Queen's English Society

Queen's English Society

The Queen's English Society was founded in 1972 by Joe Clifton, an Oxford graduate and schoolteacher.


A letter Mr. Clifton had sent to his local newspaper (the West Sussex Gazette) deploring the current decline in standards of English had resulted in so many sympathetic letters from readers that he was encouraged to form a group to try to do something about the problem.

Meetings of the newly formed Society were held in Arundel, and members would write to newspapers, and anyone else responsible for producing printed material, pointing out errors or examples of the misuse of English. Concern was also expressed about mispronunciation by broadcasters, and instances of their poorly spoken English were highlighted in the hope that, thereby, they should not be repeated.

The Society is very concerned about the education of children. It believes that educational standards depend significantly on how well teachers were taught to care about their English. As a result of this belief the Society delivered in 1988 a petition to the then Secretary of State for Education and Science, Kenneth Baker, urging him "to introduce the compulsory study of formal grammar, including parsing and sentence analysis, into the school curriculum". This petition attracted widespread support.


The objects of the Society, as expressed in its constitution, "are to promote the maintenance, knowledge, understanding, development and appreciation of the English language as used both colloquially and in literature; to educate the public in its correct and elegant usage; and to discourage the intrusion of anything detrimental to clarity or euphony”. There are no formal qualifications for membership beyond sympathy with the Society's aims and a willingness to pay the annual subscription. Contrary to popular belief, members are not required to be experts on the niceties of good English, and are certainly not required to drop their accent in favour of Received Pronunciation.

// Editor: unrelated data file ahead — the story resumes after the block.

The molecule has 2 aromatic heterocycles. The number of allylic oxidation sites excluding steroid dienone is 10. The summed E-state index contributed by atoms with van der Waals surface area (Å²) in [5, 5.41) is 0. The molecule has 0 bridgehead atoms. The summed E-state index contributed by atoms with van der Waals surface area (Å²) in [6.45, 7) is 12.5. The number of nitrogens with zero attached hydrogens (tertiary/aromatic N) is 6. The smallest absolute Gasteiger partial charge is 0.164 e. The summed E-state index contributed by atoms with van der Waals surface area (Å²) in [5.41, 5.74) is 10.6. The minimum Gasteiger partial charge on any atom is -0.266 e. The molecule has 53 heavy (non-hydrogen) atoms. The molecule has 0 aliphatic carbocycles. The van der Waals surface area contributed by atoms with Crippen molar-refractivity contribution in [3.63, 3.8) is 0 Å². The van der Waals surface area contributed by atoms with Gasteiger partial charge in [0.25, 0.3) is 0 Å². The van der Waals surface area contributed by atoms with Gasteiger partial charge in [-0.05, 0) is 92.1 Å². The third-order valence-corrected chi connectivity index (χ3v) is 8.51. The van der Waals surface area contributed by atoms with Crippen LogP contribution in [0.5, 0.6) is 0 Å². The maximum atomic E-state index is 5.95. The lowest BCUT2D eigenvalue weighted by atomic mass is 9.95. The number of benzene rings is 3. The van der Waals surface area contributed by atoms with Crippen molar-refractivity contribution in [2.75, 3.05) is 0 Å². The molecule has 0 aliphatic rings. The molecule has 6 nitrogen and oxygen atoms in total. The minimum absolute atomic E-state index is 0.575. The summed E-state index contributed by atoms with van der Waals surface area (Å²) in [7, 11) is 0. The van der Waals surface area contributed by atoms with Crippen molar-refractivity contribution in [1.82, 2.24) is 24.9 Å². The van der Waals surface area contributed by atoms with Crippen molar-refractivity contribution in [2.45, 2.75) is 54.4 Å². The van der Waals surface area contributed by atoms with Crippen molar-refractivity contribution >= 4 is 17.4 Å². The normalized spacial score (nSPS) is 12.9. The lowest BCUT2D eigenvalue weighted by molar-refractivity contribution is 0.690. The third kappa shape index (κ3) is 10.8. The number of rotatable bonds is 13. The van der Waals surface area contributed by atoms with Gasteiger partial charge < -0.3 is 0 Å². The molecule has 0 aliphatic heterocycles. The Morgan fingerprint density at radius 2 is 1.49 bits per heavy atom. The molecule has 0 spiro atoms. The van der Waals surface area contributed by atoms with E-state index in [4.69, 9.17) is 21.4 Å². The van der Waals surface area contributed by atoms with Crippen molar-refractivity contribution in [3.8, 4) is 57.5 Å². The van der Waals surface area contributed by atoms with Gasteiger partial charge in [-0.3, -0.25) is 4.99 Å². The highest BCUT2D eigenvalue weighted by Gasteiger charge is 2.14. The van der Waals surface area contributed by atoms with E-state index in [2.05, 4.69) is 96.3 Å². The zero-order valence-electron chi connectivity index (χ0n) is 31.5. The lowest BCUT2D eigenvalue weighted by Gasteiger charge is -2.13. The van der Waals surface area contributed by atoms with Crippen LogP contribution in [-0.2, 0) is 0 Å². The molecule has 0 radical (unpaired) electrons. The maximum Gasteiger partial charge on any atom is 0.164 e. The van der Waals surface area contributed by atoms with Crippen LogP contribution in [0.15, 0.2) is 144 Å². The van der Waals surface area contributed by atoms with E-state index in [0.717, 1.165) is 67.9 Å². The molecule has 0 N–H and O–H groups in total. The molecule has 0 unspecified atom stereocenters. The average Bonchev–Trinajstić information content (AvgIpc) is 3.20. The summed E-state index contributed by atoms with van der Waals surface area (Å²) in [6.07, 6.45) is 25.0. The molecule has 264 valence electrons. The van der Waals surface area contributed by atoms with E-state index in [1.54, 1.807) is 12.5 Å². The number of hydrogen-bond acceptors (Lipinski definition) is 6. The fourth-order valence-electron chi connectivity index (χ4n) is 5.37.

The Society’s quarterly journal, "Quest", has been sent to members since 1979. It includes articles and letters from members and details of current activities, as well as book reviews, puzzles and poems. A recurring theme throughout Quest has been the serious attempt to assess the changes that are now taking place within the language almost on a daily basis. The Society believes that a commitment to standards should not preclude the possibility of grammatical change; nor does it mean, however, that change should be mindlessly celebrated for its own sake.

ee also

*Received Pronunciation

External links

* [http://www.queens-english-society.com Queen's English Society homepage]

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